Quel est le sens spirituel du Carnaval et du Mardi Gras ?

"Quel est le sens spirituel du Carnaval et du Mardi Gras ?" has been shared to the blog from the French reading practice section of the learning library where you can find a large selection of interactive texts to help you with your reading skills.

French listening and
reading practice: B2*

Carnaval and Mardi Gras are huge, weeks-long celebrations in Nice, Venice, New Orleans, Rio de Janeiro, and many other cities around the world. Find out about their religious origins in this video. Below, you’ll find the transcript in our bilingual reader: click any French phrase for the English translation and related grammar lessons.

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*Not sure of your level? Take our French level test!

Author info

Aurélie Drouard

Aurélie is our resident French Expert. She has created most of the wonderful content you see on the site and is usually the person answering your tricky help questions. She comes from a small village near Chartres in Central France, country of cereal fields and not much else. She left (in a hurry) to study English at the world-famous Sorbonne in Paris, before leaving France in 2007 to experience the “London lifestyle” - and never looked back! She's worked as a professional French teacher, translator and linguist in the UK since.  She loves to share her love of languages and is a self-professed cinema and literature geek!

Laura K Lawless

Laura is Kwiziq's Language and Marketing Coordinator. Online educator since '99, Laura is passionate about language, travel, and cooking. She's American by birth and a permanent ex-pat by choice - freelancing made it possible for her to travel extensively and live in several countries before settling permanently in Guadeloupe. Laura is the author of Lawless French, Lawless Spanish, and other websites and books on French, Spanish, English, and vegetarianism. She spends most of her spare time reading, playing with food, and enjoying water sports.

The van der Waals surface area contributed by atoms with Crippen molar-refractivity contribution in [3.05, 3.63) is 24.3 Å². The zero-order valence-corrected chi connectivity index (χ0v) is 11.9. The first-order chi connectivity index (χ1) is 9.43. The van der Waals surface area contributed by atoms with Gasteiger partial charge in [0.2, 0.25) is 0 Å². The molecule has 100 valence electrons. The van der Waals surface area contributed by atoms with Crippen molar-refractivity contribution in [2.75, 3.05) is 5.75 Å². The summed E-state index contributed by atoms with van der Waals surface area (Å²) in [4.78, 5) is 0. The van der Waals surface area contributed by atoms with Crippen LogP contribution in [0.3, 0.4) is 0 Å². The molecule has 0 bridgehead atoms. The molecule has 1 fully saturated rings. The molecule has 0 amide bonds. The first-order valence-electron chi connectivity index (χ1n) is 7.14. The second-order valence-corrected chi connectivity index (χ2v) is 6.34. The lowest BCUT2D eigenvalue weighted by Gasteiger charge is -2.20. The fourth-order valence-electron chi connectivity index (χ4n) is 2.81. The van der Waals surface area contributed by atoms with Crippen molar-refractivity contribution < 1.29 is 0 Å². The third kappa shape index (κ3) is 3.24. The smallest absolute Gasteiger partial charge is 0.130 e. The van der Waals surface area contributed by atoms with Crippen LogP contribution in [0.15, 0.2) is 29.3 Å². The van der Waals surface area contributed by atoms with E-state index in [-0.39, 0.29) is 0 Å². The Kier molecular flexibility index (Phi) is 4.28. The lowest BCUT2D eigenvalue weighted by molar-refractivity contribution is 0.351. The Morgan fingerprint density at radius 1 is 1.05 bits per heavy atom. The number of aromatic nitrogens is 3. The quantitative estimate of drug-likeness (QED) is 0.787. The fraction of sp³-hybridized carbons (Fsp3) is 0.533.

Comments: 2


18 February 2018

1 replies

Are you sure that this article is level B1? Sure it has few subjunctives (level B2) but it uses more complex phrases and less common words when simpler would do. This reminds me of a native French teacher tutoring me at an Alliance Francaise Institute who told me to beware of "snob French". For example, she told me to throw away the book "Ensuite - Cours intermediare de francais" by Bette G. Hirsch and Chantal P. Thompson as ordinary people do not speak or write as per articles in that book. Likewise an Englishman with a PhD in French told me that French writers in general love to use complex and sophisticated text - it shows their education and intellect! To me the composition of the above article seems very different from your vast trove of French sentences used to illustrate grammar, and also to a trove of level B1 sentences elsewhere on the Internet. (www.learnwitholiver.com but this site does not cover grammar).

Aurélie Drouard

08 June 2018

Bonjour Mike !

I had a look, and I completely agree with you : this text is definitely B2 :)

Thanks to you, we've now updated its level.

Merci et bonne journée !

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